Parents undertake the world’s most important job: raising children that will become kind, compassionate human beings. However, kindness does not always come naturally—especially to little ones who are just beginning to develop socially and emotionally. It’s up to us parents to nudge them in the right direction.
Understanding kindness Kindness can be a big conceptual bite for preschoolers. At Kiddie Academy®, we make it more digestible by progressing through lessons on thoughtfulness, generosity, politeness and helpfulness.
Breaking kindness down into these smaller components also presents more opportunities to provide children with tangible examples of what the virtue looks like in action. Try these four engaging activities at home to help your little ones develop a better grasp on kindness.
A wonderful way to teach your little ones about thoughtfulness is to help them perform random acts of kindness. A fun and family-friendly way to implement this lesson is by going on a “Kindness Rocks” adventure.
Have your littles ones search for smooth, palm-sized rocks to accessorize with simple drawings, notes or a combination of both that convey a positive message. Let children get creative by decorating the rocks with colorful paints, stickers or anything else that feels fun and personal to them. After decorations are complete, embark on a family outing to place the kindness rocks at nearby locations. Encourage your children to place one on a local park bench, a library shelf or even directly into the hands of a grocery store cashier.
Depending on their age, children will be more or less involved in the process. Regardless, it's a memorable bonding experience for the family that will leave a lasting sense of empathy and compassion in your little ones.
Sharing provides your children with a concrete action to practice as they build their understanding of generosity. One way to help them develop a sharing mindset is by encouraging them to give to someone in need.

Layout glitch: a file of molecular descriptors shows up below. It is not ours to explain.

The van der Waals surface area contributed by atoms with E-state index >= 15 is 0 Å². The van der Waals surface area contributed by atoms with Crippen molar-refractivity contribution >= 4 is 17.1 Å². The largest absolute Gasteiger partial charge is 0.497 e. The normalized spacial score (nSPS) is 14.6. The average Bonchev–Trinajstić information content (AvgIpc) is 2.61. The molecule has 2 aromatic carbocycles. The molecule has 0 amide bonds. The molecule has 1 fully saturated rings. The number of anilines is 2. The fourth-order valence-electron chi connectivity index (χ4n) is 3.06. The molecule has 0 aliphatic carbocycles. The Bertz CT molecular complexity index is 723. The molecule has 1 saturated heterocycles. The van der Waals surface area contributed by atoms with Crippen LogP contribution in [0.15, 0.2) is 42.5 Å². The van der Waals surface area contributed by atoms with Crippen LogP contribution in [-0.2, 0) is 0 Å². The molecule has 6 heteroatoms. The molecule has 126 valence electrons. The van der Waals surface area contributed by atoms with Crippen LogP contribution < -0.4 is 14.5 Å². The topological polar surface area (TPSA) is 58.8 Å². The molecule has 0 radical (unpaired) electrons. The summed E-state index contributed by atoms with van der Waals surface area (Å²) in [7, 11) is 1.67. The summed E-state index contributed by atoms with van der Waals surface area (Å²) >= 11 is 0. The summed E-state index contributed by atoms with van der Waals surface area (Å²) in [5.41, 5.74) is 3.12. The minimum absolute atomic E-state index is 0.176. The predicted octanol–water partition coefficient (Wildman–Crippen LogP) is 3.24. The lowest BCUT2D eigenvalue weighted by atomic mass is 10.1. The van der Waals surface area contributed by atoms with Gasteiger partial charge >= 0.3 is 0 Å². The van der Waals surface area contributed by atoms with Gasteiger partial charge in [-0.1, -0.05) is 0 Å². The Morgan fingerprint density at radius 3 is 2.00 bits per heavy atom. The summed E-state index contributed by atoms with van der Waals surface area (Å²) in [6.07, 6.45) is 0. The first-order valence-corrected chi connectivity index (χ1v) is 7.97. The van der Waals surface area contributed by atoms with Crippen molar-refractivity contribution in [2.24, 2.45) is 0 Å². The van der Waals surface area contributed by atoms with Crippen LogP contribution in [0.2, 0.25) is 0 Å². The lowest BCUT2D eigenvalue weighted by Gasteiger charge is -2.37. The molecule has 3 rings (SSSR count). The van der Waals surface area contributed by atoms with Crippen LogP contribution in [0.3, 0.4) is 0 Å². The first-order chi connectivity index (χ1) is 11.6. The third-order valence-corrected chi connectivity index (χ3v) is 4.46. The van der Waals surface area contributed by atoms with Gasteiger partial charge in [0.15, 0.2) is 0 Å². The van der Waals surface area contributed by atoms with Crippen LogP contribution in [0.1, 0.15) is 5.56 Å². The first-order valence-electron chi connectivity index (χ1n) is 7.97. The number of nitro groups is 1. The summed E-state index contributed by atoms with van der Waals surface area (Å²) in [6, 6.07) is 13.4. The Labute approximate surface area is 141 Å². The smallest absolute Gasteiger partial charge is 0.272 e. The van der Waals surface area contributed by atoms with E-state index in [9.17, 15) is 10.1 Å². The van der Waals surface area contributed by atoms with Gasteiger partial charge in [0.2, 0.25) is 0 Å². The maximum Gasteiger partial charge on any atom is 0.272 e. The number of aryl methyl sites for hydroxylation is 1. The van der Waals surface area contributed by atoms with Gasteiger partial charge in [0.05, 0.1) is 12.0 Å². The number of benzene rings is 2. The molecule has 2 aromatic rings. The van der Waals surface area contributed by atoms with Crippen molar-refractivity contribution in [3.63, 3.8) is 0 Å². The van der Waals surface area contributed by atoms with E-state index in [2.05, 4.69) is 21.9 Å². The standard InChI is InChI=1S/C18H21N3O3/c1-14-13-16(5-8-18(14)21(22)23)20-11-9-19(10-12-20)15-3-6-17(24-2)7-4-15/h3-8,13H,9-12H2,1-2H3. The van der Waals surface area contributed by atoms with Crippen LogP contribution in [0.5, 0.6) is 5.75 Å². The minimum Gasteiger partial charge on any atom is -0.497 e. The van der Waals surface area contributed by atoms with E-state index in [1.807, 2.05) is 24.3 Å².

As a family, help your little ones select personal toys that they no longer play with. After cleaning the toys, encourage your children to select a local charity to donate them to. If there is nowhere to donate in your community, sell the toys and give the profit to a charity of your child’s choosing.
It’s also important for children to understand that generosity doesn’t always involve physical items. Together, explore your little ones’ unique hobbies or talents—maybe they enjoy building puzzles, reading books or drawing pictures. The next time your child performs the activity, ask if you or another family member can watch and learn. This interaction helps children see that others find joy in their talents, and that sharing can be as simple as spending time together.
Role-modeling is a great way to teach children politeness, but you can strengthen the lesson through role-play. Try the following interactive scenarios:
Ask your children to gather a few of their favorite toys and assign a character to each. Create a scenario that displays a negative interaction between characters, in which they did not treat each other politely. For example, Audrey and Landon were in line at the drinking fountain. Landon asked Audrey to let him in front of her. Audrey explained how that would not be fair. Landon pushed past her anyway and got a drink.
After your children act out the scene, ask them to reflect on how their characters could have behaved differently. Next, ask your little ones to perform the role-play again with their alternate suggestions.
Engaging your little ones in simple and age-appropriate chores can be an effective way to teach helpfulness, but they might not always be eager to participate. Motivate your children to willingly assist by implementing a fun clean up song. Try this one:
“This Is the Way We Help Our Friends”
Tune: “Here We Go ’Round the Mulberry Bush”
This is the way we help our friends, help our friends, help our friends.
This is the way we help our friends to show them that we care.
I can help my friends clean up, friends clean up, friends clean up.
I can help my friends clean up to show them that I care.
I can give my friends a hug, friends a hug, friends a hug.
I can give my friends a hug to show them that I care.
Encourage your children to sing along during simple tasks like putting toys away after playtime. Make the routine a regular activity, as consistency helps little ones grasp that cleaning up is a helpful and expected part of playtime—and that it can be fun!
Through these lessons, children develop a nuanced understanding of kindness and its diverse expressions. This approach empowers little ones to become empathetic and compassionate
individuals who can face future interactions with a well-rounded understanding of what it means to be kind.